It’s so very much easier for us, in the twenty-first century, to extend our physical horizons, than it was in previous centuries. Going on short rail breaks from London, for example, allows us to enjoy all manner of pleasures in any part of the country we choose. We can visit the Lake District for a healthy walk, we can do a tour of Scottish castles, we can participate in a murder mystery weekend in Kent, we can go on a painting course in Wales – all within a few short hours of London by train. There are scores of companies offering short breaks to Stratford as well, just two hours from London, where we can see two theatre performances and spend the night in a hotel then be back in London in time for lunch the next day.
The invention of the railway changed everything. Trains cut straight through everything – hills, mountains, rivers – in straight lines, at a high speed. And trains are becoming even faster. In the time it takes to set off from Euston, check in at our Stratford hotel, see two plays, have dinner, sleep, have breakfast and arrive back at Euston, Shakespeare would have been only about half way from London to Stratford.
If there could be any argument on the side of those who claim that Shakespeare didn’t write the plays – something which we at No Sweat Shakespeare strongly contest – it is that surely it’s impossible for a man to undertake that journey frequently, on a regular basis, living a double life, and write several of those plays every year for a quarter of a century? (See our piece on Shakespeare London – Stratford commute for more info on this.)
Well when you think about it, why not? The one thing that marks famous people out from the rest of us, the one thing they have in common, no matter what their field may be, is their energy, dedication and determination. Those qualities are what make them famous, be it sport, music, art or anything else. An athlete, competing against the best in the Olympic Games and finally winning a gold medal is a simple example. She dedicates herself to it for four years, astonishing everyone with the total immersion in the preparation that she’s prepared to undergo. She’s focused, iron willed and relentless. Bitter cold mornings, snow and rain are nothing to her, and while the rest of us are snuggling beneath our blankets on a Sunday morning in winter she’s out there, determined on her gold.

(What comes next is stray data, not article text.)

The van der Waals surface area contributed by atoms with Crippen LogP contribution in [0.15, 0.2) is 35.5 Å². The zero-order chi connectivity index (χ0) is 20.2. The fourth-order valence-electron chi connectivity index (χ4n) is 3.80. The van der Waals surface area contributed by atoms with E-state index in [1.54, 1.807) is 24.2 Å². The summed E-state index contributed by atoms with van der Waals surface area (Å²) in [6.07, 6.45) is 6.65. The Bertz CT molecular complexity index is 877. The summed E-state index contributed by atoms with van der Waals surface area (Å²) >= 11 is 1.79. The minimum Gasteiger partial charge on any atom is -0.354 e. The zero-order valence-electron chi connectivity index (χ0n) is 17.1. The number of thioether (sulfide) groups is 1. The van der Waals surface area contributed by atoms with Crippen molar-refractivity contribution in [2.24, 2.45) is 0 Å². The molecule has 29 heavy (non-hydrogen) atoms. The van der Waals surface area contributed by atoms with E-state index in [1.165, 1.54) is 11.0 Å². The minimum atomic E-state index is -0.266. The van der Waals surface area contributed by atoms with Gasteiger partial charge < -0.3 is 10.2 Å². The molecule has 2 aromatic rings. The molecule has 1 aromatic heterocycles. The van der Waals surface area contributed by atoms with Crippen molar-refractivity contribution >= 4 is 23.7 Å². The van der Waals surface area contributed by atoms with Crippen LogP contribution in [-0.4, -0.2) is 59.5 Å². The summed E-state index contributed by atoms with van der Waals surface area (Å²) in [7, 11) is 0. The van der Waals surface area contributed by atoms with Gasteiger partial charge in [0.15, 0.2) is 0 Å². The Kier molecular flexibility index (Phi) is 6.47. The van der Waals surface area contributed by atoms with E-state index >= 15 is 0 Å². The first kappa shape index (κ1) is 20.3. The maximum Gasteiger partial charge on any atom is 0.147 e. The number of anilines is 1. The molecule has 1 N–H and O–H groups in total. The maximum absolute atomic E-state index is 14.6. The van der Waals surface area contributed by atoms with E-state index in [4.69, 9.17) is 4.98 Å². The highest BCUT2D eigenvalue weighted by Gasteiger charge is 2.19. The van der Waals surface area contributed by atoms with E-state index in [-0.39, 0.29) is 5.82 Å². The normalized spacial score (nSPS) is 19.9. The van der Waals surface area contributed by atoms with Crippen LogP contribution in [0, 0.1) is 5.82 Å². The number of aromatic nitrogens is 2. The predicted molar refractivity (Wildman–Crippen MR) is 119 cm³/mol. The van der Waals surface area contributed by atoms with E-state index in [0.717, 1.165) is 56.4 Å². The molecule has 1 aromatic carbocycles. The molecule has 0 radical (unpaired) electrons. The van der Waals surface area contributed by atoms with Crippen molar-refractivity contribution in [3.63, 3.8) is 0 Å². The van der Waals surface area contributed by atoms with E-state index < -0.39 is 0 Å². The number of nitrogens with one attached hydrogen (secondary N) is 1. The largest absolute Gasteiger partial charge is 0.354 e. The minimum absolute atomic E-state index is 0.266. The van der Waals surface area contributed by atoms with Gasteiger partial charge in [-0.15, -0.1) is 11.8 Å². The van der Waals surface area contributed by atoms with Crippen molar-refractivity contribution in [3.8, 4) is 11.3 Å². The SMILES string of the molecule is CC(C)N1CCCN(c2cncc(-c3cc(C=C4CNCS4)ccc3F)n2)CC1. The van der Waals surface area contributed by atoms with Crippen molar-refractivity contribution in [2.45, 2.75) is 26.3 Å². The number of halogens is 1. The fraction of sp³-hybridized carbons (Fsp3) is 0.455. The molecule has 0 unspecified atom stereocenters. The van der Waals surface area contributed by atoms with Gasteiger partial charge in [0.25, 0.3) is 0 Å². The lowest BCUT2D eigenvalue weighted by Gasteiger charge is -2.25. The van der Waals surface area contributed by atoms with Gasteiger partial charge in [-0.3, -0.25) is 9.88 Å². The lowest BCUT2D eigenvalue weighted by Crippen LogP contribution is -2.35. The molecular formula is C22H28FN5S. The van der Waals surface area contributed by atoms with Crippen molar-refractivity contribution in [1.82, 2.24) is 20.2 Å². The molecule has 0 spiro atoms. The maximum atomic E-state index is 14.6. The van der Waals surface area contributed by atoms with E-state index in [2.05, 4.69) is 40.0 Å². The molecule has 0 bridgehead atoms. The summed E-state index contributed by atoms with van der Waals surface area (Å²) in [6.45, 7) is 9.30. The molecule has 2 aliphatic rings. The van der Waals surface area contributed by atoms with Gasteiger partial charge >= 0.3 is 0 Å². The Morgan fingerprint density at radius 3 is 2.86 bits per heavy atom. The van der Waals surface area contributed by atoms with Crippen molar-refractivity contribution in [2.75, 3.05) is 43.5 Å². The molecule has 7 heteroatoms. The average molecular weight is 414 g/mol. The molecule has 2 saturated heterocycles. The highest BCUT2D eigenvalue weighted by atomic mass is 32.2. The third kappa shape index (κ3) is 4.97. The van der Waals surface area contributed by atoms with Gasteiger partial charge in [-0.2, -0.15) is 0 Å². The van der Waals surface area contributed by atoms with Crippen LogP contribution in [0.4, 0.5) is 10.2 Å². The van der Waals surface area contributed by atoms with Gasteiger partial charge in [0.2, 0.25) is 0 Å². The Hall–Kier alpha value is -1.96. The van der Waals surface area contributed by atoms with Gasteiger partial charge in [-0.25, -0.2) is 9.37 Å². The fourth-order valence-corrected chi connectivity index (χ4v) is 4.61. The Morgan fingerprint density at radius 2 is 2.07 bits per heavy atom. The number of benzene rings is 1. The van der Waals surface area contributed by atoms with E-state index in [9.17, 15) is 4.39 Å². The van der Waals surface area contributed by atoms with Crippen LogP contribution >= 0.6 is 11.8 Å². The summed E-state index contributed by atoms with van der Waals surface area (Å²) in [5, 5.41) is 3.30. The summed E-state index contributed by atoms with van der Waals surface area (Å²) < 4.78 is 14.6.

How do we know that Shakespeare wasn’t like that? Dedicated equally to his work in management, acting, writing, family life and community involvement. He certainly did all those things and kept his hand tightly on them all until his retirement to Stratford. The Victorian writer, Anthony Trollope, author of some fifty novels, is a good illustration of that phenomenon. According to his autobiography this was the pattern of his day: rise early, go hunting, write a thousand words, go to work, dine at the club, go to bed. Every day, unless he was abroad. Trollope didn’t just go to work. He was the top man in the Post Office. Roland Hill gets the credit for the introduction of the penny post, the idea of putting a stamp on a letter and sending it anywhere in the world for a small fee, something that changed the world of communication in the same way as email has done in our time. Roland Hill gets the credit because he was the boss, but it was prolific author Trollope, the number two in the Post Office, who actually came up with the idea. Not only did he do that but he travelled around the Empire and America, setting up the structures for the new system. Yet no-one says he didn’t write his wonderful novels, one of which, Barchester Towers, is generally described as one of the greatest English novels.
Trollope tells us in his autobiography about his writing in boats and trains. What is there to say that Shakespeare didn’t write on the back of a wagon after hitching a ride? Or even as he walked or trotted along on horseback? ‘Writing’ isn’t necessarily putting pen to paper. For many writers it consists on formulating something in the imagination, getting it all right then jotting it down later. So perhaps it was actually on the frequent trips between London and Stratford that the great creative effort took place. He would have been far more comfortable on a two hour train ride between the two cities but as train travel was one of the things Shakespeare could not have imagined, he wasn’t missing it, and perhaps his extremely slow, uncomfortable trips were what gave us the great plays that we hurry on fast trains to see in Stratford.